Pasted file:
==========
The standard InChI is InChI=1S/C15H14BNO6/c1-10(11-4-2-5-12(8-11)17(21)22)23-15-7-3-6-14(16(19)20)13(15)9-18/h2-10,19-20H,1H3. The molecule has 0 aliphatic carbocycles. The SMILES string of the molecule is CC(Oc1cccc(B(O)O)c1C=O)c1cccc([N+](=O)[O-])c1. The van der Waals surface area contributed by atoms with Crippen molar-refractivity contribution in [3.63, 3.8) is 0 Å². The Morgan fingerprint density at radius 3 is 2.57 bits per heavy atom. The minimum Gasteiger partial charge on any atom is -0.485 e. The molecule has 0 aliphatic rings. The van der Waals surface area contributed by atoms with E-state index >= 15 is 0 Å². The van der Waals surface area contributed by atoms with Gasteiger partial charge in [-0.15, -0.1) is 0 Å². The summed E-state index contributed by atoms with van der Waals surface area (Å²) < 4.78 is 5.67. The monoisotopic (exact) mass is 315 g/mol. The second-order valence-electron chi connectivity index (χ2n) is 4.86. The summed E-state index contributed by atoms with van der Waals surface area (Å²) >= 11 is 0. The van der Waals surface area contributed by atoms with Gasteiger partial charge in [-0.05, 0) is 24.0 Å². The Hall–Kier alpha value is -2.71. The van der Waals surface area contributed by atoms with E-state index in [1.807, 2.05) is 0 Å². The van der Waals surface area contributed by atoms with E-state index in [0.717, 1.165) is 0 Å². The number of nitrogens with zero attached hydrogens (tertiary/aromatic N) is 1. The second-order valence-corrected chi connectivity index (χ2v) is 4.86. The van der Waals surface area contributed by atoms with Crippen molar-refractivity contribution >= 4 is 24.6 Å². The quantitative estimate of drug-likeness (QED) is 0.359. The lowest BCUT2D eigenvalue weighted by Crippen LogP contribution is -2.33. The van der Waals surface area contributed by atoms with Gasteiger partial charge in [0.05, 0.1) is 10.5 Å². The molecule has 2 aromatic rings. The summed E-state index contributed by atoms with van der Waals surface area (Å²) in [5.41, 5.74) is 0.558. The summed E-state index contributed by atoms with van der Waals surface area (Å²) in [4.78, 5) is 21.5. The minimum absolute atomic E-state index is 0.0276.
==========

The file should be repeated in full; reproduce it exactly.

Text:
The standard InChI is InChI=1S/C15H14BNO6/c1-10(11-4-2-5-12(8-11)17(21)22)23-15-7-3-6-14(16(19)20)13(15)9-18/h2-10,19-20H,1H3. The molecule has 0 aliphatic carbocycles. The SMILES string of the molecule is CC(Oc1cccc(B(O)O)c1C=O)c1cccc([N+](=O)[O-])c1. The van der Waals surface area contributed by atoms with Crippen molar-refractivity contribution in [3.63, 3.8) is 0 Å². The Morgan fingerprint density at radius 3 is 2.57 bits per heavy atom. The minimum Gasteiger partial charge on any atom is -0.485 e. The molecule has 0 aliphatic rings. The van der Waals surface area contributed by atoms with E-state index >= 15 is 0 Å². The van der Waals surface area contributed by atoms with Gasteiger partial charge in [-0.15, -0.1) is 0 Å². The summed E-state index contributed by atoms with van der Waals surface area (Å²) < 4.78 is 5.67. The monoisotopic (exact) mass is 315 g/mol. The second-order valence-electron chi connectivity index (χ2n) is 4.86. The summed E-state index contributed by atoms with van der Waals surface area (Å²) >= 11 is 0. The van der Waals surface area contributed by atoms with Gasteiger partial charge in [-0.05, 0) is 24.0 Å². The Hall–Kier alpha value is -2.71. The van der Waals surface area contributed by atoms with E-state index in [1.807, 2.05) is 0 Å². The van der Waals surface area contributed by atoms with E-state index in [0.717, 1.165) is 0 Å². The number of nitrogens with zero attached hydrogens (tertiary/aromatic N) is 1. The second-order valence-corrected chi connectivity index (χ2v) is 4.86. The van der Waals surface area contributed by atoms with Crippen molar-refractivity contribution >= 4 is 24.6 Å². The quantitative estimate of drug-likeness (QED) is 0.359. The lowest BCUT2D eigenvalue weighted by Crippen LogP contribution is -2.33. The van der Waals surface area contributed by atoms with Gasteiger partial charge in [0.05, 0.1) is 10.5 Å². The molecule has 2 aromatic rings. The summed E-state index contributed by atoms with van der Waals surface area (Å²) in [5.41, 5.74) is 0.558. The summed E-state index contributed by atoms with van der Waals surface area (Å²) in [4.78, 5) is 21.5. The minimum absolute atomic E-state index is 0.0276.